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Thread: Camera cleaning

  1. #1
    allenlennon's Avatar
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    Allen or "Lurchy" is fine

    Camera cleaning

    Hi all. I was just wandering how often do you clean your camera/'s sensor and mirror? I havent had mine cleaned since the day i got it, and thought i should because 1) When i look in my view finder i can see dust lines, but when i do look on the photos there is only one spot i see, and mostly i clone it out or it dosnt appear depending on the photo. 2) I think i should treat it like my car, service it so to speak. And im a firm believer of :If you look after it, it will look after you". .Right now its not much of a problem, but i would like to get it clean.

    I have priced around the camera shops thats near me that does this, only 2 shops and both just under an hour drive or ride(if im on the motorbike), and it would cost me $70 to clean the sensor. I have watched and read tutorials on how to do it, but i dont know if i should do it myself. I prefer topay $70 to get a pro to do it and if they stuff up they fix it, compared to doing it myself, and i stuff up, and i loose alot of money(or camera).


    Any advice would be great.

  2. #2
    Administrator Manfred M's Avatar
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    Manfred Mueller

    Re: Camera cleaning

    Other than using the cleaning cycle on the camera, I've never had to physically clean the sensor. Same comment about the mirror (no dirt there). I've used bottled compressed gas on occasion to get rid of specs on the camera's focusing screen.

    If the sensor got really dirty, I would not hesitate to get a cleaning kit and have a go at it myself.

  3. #3
    Stagecoach's Avatar
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    Re: Camera cleaning

    Hi Allen, It's really down to personal preference and you will find many differing views on this topic on every forum. Having had my D300 for a number of years here's my experience;

    1. My first sensor clean after having the camera for only a couple of months was done by a camera shop that offered the service for a reasonable cost. I watched their procedure and have since undertaken sensor cleaning myself always using a rocket blower and lenspen when necessary only when I consider the spots are too significant or too many to clone out.

    What I have found over the years is that my frequency of sensor cleaning has greatly reduced by discipline when changing lenses. I always keep the camera facing down when removing a lens and immediately place the cap over the removed lens. Prior to fitting the replacement lens with the cap removed I blow the face (camera held away) and immediately fit to the camera. All easy of course if you have somewhere to put things in reach.

    2. The mirror according to what I have read is more sensitive than the sensor with respect to cleaning so beware. Whilst I do not detect any dust or marks on mine when looking through the viewfinder I'm pretty sure I can see a faint haze that was not apparent when I originally got the camera. This could be either from the mirrior or rear of the viewfinder but as it has no affect on the pictures I'm leaving alone for now.

    Grahame

  4. #4
    Black Pearl's Avatar
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    Robin

    Re: Camera cleaning

    Pretty much the same boat as Manfred - other than the auto clean when it turns off I pretty much leave the D300s alone. If I do get any dust one it (unlike Graeme I don't take care of my gear in the slightest) I've found a Rocket Blower does the trick.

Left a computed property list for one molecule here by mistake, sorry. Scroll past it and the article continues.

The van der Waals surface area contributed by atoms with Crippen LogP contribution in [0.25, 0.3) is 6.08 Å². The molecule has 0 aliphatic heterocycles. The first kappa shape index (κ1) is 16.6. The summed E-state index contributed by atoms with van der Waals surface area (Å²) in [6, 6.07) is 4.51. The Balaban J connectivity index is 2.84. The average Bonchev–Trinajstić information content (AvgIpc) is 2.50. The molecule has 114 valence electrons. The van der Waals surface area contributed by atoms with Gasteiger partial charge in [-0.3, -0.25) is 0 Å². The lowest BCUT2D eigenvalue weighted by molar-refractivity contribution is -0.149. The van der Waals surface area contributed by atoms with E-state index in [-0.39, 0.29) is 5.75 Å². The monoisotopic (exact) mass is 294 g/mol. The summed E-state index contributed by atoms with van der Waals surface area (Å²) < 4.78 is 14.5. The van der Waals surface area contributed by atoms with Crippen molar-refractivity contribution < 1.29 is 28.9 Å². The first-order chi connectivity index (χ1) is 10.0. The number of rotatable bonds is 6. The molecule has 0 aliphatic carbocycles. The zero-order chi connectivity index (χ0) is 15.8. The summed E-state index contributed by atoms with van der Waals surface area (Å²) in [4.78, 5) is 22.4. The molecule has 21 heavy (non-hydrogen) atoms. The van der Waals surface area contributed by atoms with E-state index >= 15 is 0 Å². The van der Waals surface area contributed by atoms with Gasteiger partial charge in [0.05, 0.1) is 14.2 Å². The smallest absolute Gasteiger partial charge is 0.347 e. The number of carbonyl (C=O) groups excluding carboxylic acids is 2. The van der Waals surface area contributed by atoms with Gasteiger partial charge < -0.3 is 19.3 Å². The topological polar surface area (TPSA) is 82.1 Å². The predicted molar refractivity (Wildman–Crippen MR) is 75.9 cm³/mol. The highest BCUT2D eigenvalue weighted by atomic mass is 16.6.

The 'haze' is likely to be the eyepiece and a quick wipe with a lens cloth will sort it out.

    If it did ever need a proper clean I'd buy something and do it myself.

  5. #5

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    Andrew

    Re: Camera cleaning

    If you look at the tutorials and are still uncomfortable enough to want to pay someone else to do the cleaning then that is what you should do. Why worry yourself unnecessarily? When you do get the urge to try it then remember a few things to help you.

    -Someone else was trained to do the cleaning so you can be trained too.
    -Get good quality materials. Check the reviews.
    -Review the procedures with on-line videos going through the steps with your own camera. A dry run.
    -Write down the steps to follow and go for it.
    -Go easy. If you're nervous on your first try then take the delicate approach. Go light and do it twice if you have to.
    -Pat yourself on the back for a job well-done.

  6. #6
    DanK's Avatar
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    Re: Camera cleaning

    I have never cleaned a mirror on any of my SLRs, starting in 1968, other than once in a great while blowing it with a rocket blower.

    I clean my sensor as rarely as I can. The self-cleaning often keeps it clean, but given that I switch lenses, often it is not enough. I have not kept track, but it's quite irregular--I was once able to go several years without a wet cleaning, but I think I have done one or even two a year recently. Often, it's enough to use a rocket blower, or a static brush after the blower if the blower does not suffice. I only do a wet cleaning if those both fail. I would never do this as routine maintenance. There is nothing to be gained by doing it when you don't need to.

  7. #7

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    Ken

    Re: Camera cleaning

    I found that this is quite a good site with a good explanation if you want to do it yourself

    http://www.cleaningdigitalcameras.com/index.html

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